Halifax (Glynis Sherwood) – Relationship trauma may afflict individuals who have been harmed by physical, sexual, and/or emotional abuse within a close relationship. This can be particularly devastating if the abuse occurs in childhood at the hands of caregivers, potentially leading to the development of Complex PTSD. C-PTSD is similar to PTSD in many respects, but tends to involve the overuse of emotion-focused coping, leading to overwhelm.
Post Traumatic Stress Disorder (PTSD) and Complex Post Traumatic Stress Disorder (C-PTSD) are both debilitating psychological disorders triggered by terrifying, atypical life events. They share much in common but differ in their root causes.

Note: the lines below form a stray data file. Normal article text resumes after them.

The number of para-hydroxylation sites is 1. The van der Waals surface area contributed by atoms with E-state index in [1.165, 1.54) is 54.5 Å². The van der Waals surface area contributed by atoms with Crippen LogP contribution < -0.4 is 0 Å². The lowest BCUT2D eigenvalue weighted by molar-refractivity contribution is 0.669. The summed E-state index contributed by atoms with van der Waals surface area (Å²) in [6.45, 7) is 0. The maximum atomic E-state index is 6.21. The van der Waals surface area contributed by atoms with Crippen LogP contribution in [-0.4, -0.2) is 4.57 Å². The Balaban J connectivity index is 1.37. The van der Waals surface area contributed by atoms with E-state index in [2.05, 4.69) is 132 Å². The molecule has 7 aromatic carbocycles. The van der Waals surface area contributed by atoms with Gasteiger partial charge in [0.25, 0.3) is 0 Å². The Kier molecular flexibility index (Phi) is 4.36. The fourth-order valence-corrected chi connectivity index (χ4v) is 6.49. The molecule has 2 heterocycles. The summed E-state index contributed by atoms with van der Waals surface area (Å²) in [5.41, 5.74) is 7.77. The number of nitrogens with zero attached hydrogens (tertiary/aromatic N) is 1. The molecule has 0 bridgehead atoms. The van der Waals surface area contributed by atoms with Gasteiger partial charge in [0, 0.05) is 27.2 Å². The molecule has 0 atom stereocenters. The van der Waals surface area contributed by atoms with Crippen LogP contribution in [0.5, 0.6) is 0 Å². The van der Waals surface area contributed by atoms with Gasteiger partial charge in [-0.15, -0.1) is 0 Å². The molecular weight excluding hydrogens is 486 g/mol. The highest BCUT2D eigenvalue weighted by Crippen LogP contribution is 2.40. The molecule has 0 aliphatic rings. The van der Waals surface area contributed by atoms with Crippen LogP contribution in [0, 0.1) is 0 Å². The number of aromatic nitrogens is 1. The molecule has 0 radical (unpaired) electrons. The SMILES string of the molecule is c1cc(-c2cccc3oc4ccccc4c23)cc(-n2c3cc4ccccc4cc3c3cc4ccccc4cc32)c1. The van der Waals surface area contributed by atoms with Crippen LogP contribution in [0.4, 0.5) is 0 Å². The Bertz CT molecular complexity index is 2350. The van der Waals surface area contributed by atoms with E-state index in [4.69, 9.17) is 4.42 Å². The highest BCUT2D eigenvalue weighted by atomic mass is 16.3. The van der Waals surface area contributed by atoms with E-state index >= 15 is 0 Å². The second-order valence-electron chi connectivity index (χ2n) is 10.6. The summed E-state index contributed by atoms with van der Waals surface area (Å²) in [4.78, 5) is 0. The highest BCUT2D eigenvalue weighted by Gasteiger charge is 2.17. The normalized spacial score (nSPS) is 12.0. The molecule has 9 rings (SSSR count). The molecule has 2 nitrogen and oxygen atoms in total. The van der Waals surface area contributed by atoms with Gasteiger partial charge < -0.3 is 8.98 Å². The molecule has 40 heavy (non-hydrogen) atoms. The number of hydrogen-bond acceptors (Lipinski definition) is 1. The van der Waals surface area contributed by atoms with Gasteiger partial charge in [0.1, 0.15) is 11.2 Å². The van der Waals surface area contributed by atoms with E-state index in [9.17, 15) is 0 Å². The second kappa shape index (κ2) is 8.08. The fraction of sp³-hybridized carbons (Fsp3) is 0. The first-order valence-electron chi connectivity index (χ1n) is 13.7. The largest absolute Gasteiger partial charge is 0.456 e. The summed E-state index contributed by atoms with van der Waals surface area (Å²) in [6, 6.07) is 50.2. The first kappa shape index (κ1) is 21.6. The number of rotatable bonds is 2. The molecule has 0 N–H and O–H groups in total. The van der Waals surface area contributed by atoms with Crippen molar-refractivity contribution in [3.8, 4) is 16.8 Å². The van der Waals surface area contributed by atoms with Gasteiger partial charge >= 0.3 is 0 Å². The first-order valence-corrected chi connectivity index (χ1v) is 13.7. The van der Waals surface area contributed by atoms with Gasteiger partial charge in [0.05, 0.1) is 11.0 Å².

PTSD is triggered by discrete, limited catastrophic occurrences, such as natural disaster, a serious accident, a terrorist act, war/combat, life threatening illness, or violent personal assault. Often these are isolated events, but they can also be extended incidents, as in the case of combat trauma, or life threatening illness where traumatic stress is cumulative and compounding.
C-PTSD is caused by prolonged, repeated interpersonal or relationship trauma, where the individual has little or no chance of escape. This may include childhood narcissistic abuse and scapegoating, adult domestic violence, living in a war zone, being held prisoner, human trafficking and extended kidnapping.
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